But it is also useful to know when a prediction that one might otherwise rely on is invalid and probably wrong.

  Induction, we have seen, is not quite the universal proposition that we need to justify scientific inference. But most certainly we do need some universal proposition or propositions, whether the five canons suggested [above] or something different. And whatever these principles of inference may be, they certainly cannot be logically deduced from facts of experience. Either, therefore, we know something independently of experience, or science is moonshine.

  We can  now sum up our conclusions as to the degree of truth in the doctrine that all our synthetic knowledge is based on experience.
  In the first place, this doctrine, if true, cannot be known, since it is a universal proposition of just the sort that experience that experience alone cannot prove. This does not prove that the doctrine is not true ; it proves only that it is either false or unknowable. …

[I]nferences from facts to other facts can only be valid if the world has certain characteristics which are not necessary. Are these characteristics known to us by experience? It would seem not.
  Our knowledge of these principles – if it can be called “knowledge” – exists at first solely in the form of propensity to inferences of the kind that they justify. It is by reflecting upon such inferences that we make the principles explicit. And when they have been explicit, we can use logical technique to improve the form in which they are stated, and remove unnecessary accretions.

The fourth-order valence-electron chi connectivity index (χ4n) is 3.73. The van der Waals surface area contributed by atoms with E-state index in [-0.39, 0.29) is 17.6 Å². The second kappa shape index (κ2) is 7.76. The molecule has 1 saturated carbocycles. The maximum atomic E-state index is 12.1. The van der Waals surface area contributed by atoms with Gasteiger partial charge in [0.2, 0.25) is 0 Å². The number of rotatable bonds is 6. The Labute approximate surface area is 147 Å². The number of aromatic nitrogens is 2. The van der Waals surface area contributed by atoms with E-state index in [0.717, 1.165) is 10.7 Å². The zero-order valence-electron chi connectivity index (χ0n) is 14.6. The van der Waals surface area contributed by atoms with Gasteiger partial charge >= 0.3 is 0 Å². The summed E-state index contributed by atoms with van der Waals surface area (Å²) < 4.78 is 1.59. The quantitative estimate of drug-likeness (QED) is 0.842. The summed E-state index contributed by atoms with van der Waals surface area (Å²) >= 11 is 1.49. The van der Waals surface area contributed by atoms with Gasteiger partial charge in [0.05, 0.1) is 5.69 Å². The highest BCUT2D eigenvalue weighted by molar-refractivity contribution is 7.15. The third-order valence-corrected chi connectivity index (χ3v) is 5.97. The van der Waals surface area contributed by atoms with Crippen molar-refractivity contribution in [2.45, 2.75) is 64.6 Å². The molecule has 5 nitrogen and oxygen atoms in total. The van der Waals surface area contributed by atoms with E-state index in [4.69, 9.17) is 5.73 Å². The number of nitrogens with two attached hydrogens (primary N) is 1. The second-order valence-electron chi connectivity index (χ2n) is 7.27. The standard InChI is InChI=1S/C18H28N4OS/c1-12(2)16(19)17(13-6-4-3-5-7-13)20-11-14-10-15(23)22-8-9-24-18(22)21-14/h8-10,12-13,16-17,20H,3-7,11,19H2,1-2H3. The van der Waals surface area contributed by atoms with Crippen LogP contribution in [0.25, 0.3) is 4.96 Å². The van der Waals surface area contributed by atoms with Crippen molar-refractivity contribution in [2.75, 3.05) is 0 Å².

The approach of experience, reflect, refine could, perhaps, be applied more widely.

… As mankind have advanced in intelligence, their inferential habits have come gradually nearer to agreement with the laws of nature which have made these habits, throughout, more often a source of true habits than of false ones. The forming of inferential habits which lead to true expectations is part of the adaptation to the environment upon which biological survival depends.

… [S]uch inadequacies as we have seemed to find in empiricism have been found by strict adherence to a doctrine by which empiricist philosophy has been inspired: that all human knowledge is uncertain, inexact, and partial. To this doctrine we have not found any limitation whatever.

Comments

This postulates may perhaps be taken as standards, to be interpreted, assessed and perhaps developed or gone beyond in particular cases. Thus the result of inference will merit more confidence and be more suitable to take as a prediction the more the postulates, or stronger, are credible.

See Also

The main review of Human Knowledge has some broader comments.

Dave Marsay